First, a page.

With social media growing exponentially through the usage of smart phones or computers, it’s not surprising that local cities, primarily police and fire departments are jumping into the Internet pool.
For the uninitiated, today’s social media includes Twitter, Facebook, Instagram, LinkedIn, Nixle and countless blogs.
If you don’t know what all those things are, just ask any teenager!
For corporations and government it is a way of directly communicating with the public without anybody screening your information such as the news media.
The Journal has a Facebook page. The primary purpose is to let folks know what’s in the newspaper and to drive them to our website at www.sgvjournal.com.
City of Monterey Park recently announced “GO MPk,” a free app where residents and visitors can file complaints to city officials about city problems. Monterey Park Police has a Twitter account at Twitter.com/MontereyParkPD
It’s almost like a game of “upmanship” to see who can tap on to the latest technology to reach out to the public.
There is also a secondary issue involved locally, that of communicating with the non-English reading or writing population.
Now, Alhambra has announced that it is the first in the nation to use Weibo – which is a Chinese language twitter.
Some say it is a hybrid of Twitter and Facebook. It is one of the most popular sites in China, in use by well over 30 percent of Internet users.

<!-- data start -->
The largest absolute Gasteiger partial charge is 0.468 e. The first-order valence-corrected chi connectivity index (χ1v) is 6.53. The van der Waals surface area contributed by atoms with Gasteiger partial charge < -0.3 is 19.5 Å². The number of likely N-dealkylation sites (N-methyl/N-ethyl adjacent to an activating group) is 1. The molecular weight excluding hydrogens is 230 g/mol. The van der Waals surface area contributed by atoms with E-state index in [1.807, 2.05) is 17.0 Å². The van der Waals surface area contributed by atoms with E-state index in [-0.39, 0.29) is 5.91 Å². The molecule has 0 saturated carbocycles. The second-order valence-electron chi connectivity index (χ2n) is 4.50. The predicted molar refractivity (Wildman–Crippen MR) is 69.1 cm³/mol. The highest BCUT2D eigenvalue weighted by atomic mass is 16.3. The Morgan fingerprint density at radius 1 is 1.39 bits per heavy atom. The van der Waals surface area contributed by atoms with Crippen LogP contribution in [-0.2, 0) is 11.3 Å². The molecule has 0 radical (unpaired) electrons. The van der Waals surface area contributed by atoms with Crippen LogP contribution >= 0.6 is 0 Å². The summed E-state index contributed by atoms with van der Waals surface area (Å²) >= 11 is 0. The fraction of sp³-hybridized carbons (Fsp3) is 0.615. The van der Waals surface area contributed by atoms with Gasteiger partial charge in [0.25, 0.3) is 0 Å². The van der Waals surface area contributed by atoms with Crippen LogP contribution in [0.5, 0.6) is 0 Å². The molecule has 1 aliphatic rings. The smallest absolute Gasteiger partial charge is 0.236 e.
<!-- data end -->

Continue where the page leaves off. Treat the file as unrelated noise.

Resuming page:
It was launched by SINA Corporation on 14 August 2009, and has 503 million registered users as of December 2012. About 100 million messages are posted each day on Sina Weibo. It is one way of reaching the immigrant Chinese population without having to go through the Asian press in the area.
While the neighboring cities of Alhambra, San Gabriel, Temple City and Arcadia are highly active in Facebook, other cities are not. Some government officials have concerns about legal issues and prohibit official Facebook pages by city department.
Monterey Park, which has no Facebook page, has several unofficial pages posted by elected officials. City officials Mayor Teresa Real Sebastian and City Clerk Vincent Chang have Facebook pages. But so do Council members Hans Liang and Peter Chan
Most cities have a website with pages for each department, but with layoffs, furlough days and even promotions, keeping city websites up-to-date are a big chore. First, you have to find somebody with some computer skills and the time to spend a couple of hours a week updating the site.
Typically, the website or Facebook chore is relegated to the lowest person on the totem pole – a secretary or a clerk, but sometimes you’ll find a police sergeant or lieutenant doing the inputting. The same goes for city Facebook pages.
Locally, Arcadia has the premiere Facebook page with lots of content. The page is also “liked” by 1,653 people. Alhambra Police also holds its own with about 1,623 likes.
While some Facebook Pages have interesting content, a lot of it is promotional material that publicizes programs and services of the organizations.